Back to back to back bottling

This week has been a marathon of beer and cider bottling. It wasn’t really planned this way, and I’m kind of happy I won’t be bottling again for at least two weeks.

Tuesday: cleaning

In the homebrewing world, cleanliness is the absolute most important aspect. I knew I would be bottling about two cases between the beer and cider so I pulled out some bottles to clean.

Most of them are recycled commercial beer bottles, which means they still had labels on them. Removing them was as simple as filling the sink with hot water, mixing in some OxyClean, and letting them soak for a few hours while I went back to work.

The majority of the labels slid right off as I pulled the bottle out of the water. A few were still stuck on and didn’t budge. Those went into the recycling can.

So now I had two cases of clean bottles ready to receive their beverage.

Thursday: Raspberry Apple Cider

Thursday morning I decided to sweeten a hard apple cider with raspberry juice. The plain cider was a little too dry for my taste.

After some calculations, and re-calculations and re-calculations, I figured out how much juice I would need to get the cider to a sweet 1.015 hydrometer reading. Then I mixed the cider and juice and bottled.

By adding juice to the cider, I added way more fermentable sugar than a typical bottle needs to carbonate. In order to stop the in-bottle fermentation and carbonation, I needed to kill the yeast via pasteurization. If I just let it go without monitoring, the bottles would explode.

Thursday was kind of stressful.

Friday: Blonde Ale

I have a blonde ale that has been in the primary fermenter for a little over two weeks. I wanted to give it a good 2-3 weeks in the bottles to have ready by my birthday to share.

This was my first batch where I made more than a single gallon. Because of this, some of the process was new. It probably took about twice as long as it should. I’m hoping with practice I can dial it in and bring the time down significantly.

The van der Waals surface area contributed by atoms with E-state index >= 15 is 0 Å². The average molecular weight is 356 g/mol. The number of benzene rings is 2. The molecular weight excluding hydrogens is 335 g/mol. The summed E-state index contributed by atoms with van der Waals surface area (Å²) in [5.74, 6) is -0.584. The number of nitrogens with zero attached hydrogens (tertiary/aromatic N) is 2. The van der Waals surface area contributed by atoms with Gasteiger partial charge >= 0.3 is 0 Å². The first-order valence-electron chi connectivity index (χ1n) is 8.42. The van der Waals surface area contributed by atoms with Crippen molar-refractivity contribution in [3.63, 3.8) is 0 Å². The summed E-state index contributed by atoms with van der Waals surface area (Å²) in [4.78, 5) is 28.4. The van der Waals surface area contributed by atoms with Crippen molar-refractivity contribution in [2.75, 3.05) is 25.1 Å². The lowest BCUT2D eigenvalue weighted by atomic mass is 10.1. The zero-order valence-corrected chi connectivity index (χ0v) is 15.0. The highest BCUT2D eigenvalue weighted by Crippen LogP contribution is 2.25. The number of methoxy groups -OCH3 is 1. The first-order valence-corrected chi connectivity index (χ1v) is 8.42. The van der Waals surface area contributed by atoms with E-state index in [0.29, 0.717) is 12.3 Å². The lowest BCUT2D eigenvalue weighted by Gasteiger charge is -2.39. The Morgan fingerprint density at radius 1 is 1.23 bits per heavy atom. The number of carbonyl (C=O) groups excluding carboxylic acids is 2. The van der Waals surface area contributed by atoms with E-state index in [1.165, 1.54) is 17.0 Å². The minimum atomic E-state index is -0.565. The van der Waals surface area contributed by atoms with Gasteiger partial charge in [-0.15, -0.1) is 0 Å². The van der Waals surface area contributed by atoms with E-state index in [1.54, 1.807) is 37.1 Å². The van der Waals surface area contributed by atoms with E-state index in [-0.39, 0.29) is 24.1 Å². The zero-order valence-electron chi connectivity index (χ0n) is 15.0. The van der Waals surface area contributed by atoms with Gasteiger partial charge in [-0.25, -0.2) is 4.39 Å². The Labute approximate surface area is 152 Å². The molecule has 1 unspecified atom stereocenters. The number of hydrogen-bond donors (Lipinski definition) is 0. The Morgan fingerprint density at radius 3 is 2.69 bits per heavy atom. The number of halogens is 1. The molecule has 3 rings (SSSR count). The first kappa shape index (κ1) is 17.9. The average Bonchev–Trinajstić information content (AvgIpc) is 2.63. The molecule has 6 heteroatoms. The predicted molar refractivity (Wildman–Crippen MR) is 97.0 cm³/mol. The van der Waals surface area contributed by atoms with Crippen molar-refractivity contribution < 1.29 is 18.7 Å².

I felt a little flustered during the entire prep since I wasn’t sure exactly what I should do next. But the actual bottling (and cleanup, of course) was standard.

Monday: Hard Cider

After bottling on Thursday, I decided to try making more hard cider with the same yeast by simply putting more cider on top of it in the fermenter. So I bottled the raspberry cider, and instead of cleaning the jug, I just poured more cider in to ferment again.

With this cider, the plan was to not let it ferment all the way. This way it would be more of a sweet cider and still retain a good amount of the apple flavor. I checked it a couple times and today it was where I wanted it to be.

So again, I got all the bottling equipment out and bottled it up. I’m using the same technique of monitoring the carbonation level with a plastic bottle. Since I’m effectively stopping fermentation halfway, it will continue to ferment in the bottle. And I definitely don’t want bottle bombs.

So that was my week in homebrewing. I have a pale ale fermenting right now that will probably be ready for bottling in a couple days, but I’m just going to let it sit for a while longer.

And the beer ferments

Watching my beer ferment is a fascinating thing to me. A by-product of yeast fermenting is CO2, which is what you see pushing the bubbles through the tube. This tube is called a “blow-off” and is an outlet for escaping gases. It prevents those gases from creating too much pressure in the fermentation vessel (this one is glass; too much pressure inside glass is a very bad thing).